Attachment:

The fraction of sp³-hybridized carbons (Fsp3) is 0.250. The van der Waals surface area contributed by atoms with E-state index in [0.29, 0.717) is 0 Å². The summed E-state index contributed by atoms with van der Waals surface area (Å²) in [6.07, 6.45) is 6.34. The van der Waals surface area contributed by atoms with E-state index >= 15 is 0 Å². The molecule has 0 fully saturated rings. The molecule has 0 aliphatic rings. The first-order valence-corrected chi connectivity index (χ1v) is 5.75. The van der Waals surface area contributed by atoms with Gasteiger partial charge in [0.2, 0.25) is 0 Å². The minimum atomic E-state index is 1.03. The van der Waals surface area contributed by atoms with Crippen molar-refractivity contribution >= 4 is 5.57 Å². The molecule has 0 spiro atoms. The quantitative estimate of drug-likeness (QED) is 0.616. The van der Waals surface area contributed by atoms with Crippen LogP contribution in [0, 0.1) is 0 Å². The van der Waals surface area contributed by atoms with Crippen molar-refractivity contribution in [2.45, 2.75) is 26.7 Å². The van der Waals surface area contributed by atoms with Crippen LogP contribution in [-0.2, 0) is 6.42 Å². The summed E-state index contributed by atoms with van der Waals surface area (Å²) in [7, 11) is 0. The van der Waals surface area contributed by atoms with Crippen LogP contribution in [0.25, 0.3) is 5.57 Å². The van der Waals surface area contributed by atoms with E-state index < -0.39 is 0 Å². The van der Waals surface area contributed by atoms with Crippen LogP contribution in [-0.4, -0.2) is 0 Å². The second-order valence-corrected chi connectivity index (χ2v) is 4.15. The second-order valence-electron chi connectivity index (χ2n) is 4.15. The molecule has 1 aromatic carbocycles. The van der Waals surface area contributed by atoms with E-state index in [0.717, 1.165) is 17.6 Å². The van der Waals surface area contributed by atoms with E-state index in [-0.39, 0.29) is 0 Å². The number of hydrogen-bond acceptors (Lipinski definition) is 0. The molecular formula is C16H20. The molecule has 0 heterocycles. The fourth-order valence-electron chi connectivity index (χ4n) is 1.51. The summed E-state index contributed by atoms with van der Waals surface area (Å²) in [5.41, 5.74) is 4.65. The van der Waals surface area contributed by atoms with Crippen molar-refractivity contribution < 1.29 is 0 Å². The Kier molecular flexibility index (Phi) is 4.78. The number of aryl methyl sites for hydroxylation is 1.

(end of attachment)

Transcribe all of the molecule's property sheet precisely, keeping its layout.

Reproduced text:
The fraction of sp³-hybridized carbons (Fsp3) is 0.250. The van der Waals surface area contributed by atoms with E-state index in [0.29, 0.717) is 0 Å². The summed E-state index contributed by atoms with van der Waals surface area (Å²) in [6.07, 6.45) is 6.34. The van der Waals surface area contributed by atoms with E-state index >= 15 is 0 Å². The molecule has 0 fully saturated rings. The molecule has 0 aliphatic rings. The first-order valence-corrected chi connectivity index (χ1v) is 5.75. The van der Waals surface area contributed by atoms with Gasteiger partial charge in [0.2, 0.25) is 0 Å². The minimum atomic E-state index is 1.03. The van der Waals surface area contributed by atoms with Crippen molar-refractivity contribution >= 4 is 5.57 Å². The molecule has 0 spiro atoms. The quantitative estimate of drug-likeness (QED) is 0.616. The van der Waals surface area contributed by atoms with Crippen LogP contribution in [0, 0.1) is 0 Å². The van der Waals surface area contributed by atoms with Crippen molar-refractivity contribution in [2.45, 2.75) is 26.7 Å². The van der Waals surface area contributed by atoms with Crippen LogP contribution in [-0.2, 0) is 6.42 Å². The summed E-state index contributed by atoms with van der Waals surface area (Å²) in [7, 11) is 0. The van der Waals surface area contributed by atoms with Crippen LogP contribution in [0.25, 0.3) is 5.57 Å². The van der Waals surface area contributed by atoms with E-state index < -0.39 is 0 Å². The van der Waals surface area contributed by atoms with Crippen LogP contribution in [-0.4, -0.2) is 0 Å². The second-order valence-corrected chi connectivity index (χ2v) is 4.15. The second-order valence-electron chi connectivity index (χ2n) is 4.15. The molecule has 1 aromatic carbocycles. The van der Waals surface area contributed by atoms with E-state index in [0.717, 1.165) is 17.6 Å². The van der Waals surface area contributed by atoms with E-state index in [-0.39, 0.29) is 0 Å². The number of hydrogen-bond acceptors (Lipinski definition) is 0. The molecular formula is C16H20. The molecule has 0 heterocycles. The fourth-order valence-electron chi connectivity index (χ4n) is 1.51. The summed E-state index contributed by atoms with van der Waals surface area (Å²) in [5.41, 5.74) is 4.65. The van der Waals surface area contributed by atoms with Crippen molar-refractivity contribution < 1.29 is 0 Å². The Kier molecular flexibility index (Phi) is 4.78. The number of aryl methyl sites for hydroxylation is 1.